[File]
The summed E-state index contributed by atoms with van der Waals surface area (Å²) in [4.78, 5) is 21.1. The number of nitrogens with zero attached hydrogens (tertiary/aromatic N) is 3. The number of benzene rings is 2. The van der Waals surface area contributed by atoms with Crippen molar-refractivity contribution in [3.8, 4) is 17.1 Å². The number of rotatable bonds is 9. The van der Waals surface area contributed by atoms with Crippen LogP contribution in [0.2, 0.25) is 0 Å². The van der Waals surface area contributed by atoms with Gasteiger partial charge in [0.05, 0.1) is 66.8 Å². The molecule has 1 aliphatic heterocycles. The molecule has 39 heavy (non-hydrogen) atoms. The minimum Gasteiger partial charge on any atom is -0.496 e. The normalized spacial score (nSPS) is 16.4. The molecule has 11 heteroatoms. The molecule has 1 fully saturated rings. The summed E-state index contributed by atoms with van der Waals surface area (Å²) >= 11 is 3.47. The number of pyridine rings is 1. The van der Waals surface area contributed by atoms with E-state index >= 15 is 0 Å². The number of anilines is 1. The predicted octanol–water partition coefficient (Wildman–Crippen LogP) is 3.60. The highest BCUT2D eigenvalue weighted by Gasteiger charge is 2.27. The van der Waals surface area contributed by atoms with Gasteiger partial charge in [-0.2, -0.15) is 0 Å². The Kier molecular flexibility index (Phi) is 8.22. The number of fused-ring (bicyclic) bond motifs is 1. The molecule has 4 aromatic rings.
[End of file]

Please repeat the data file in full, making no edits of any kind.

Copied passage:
The summed E-state index contributed by atoms with van der Waals surface area (Å²) in [4.78, 5) is 21.1. The number of nitrogens with zero attached hydrogens (tertiary/aromatic N) is 3. The number of benzene rings is 2. The van der Waals surface area contributed by atoms with Crippen molar-refractivity contribution in [3.8, 4) is 17.1 Å². The number of rotatable bonds is 9. The van der Waals surface area contributed by atoms with Crippen LogP contribution in [0.2, 0.25) is 0 Å². The van der Waals surface area contributed by atoms with Gasteiger partial charge in [0.05, 0.1) is 66.8 Å². The molecule has 1 aliphatic heterocycles. The molecule has 39 heavy (non-hydrogen) atoms. The minimum Gasteiger partial charge on any atom is -0.496 e. The normalized spacial score (nSPS) is 16.4. The molecule has 11 heteroatoms. The molecule has 1 fully saturated rings. The summed E-state index contributed by atoms with van der Waals surface area (Å²) >= 11 is 3.47. The number of pyridine rings is 1. The van der Waals surface area contributed by atoms with E-state index >= 15 is 0 Å². The number of anilines is 1. The predicted octanol–water partition coefficient (Wildman–Crippen LogP) is 3.60. The highest BCUT2D eigenvalue weighted by Gasteiger charge is 2.27. The van der Waals surface area contributed by atoms with Gasteiger partial charge in [-0.2, -0.15) is 0 Å². The Kier molecular flexibility index (Phi) is 8.22. The number of fused-ring (bicyclic) bond motifs is 1. The molecule has 4 aromatic rings.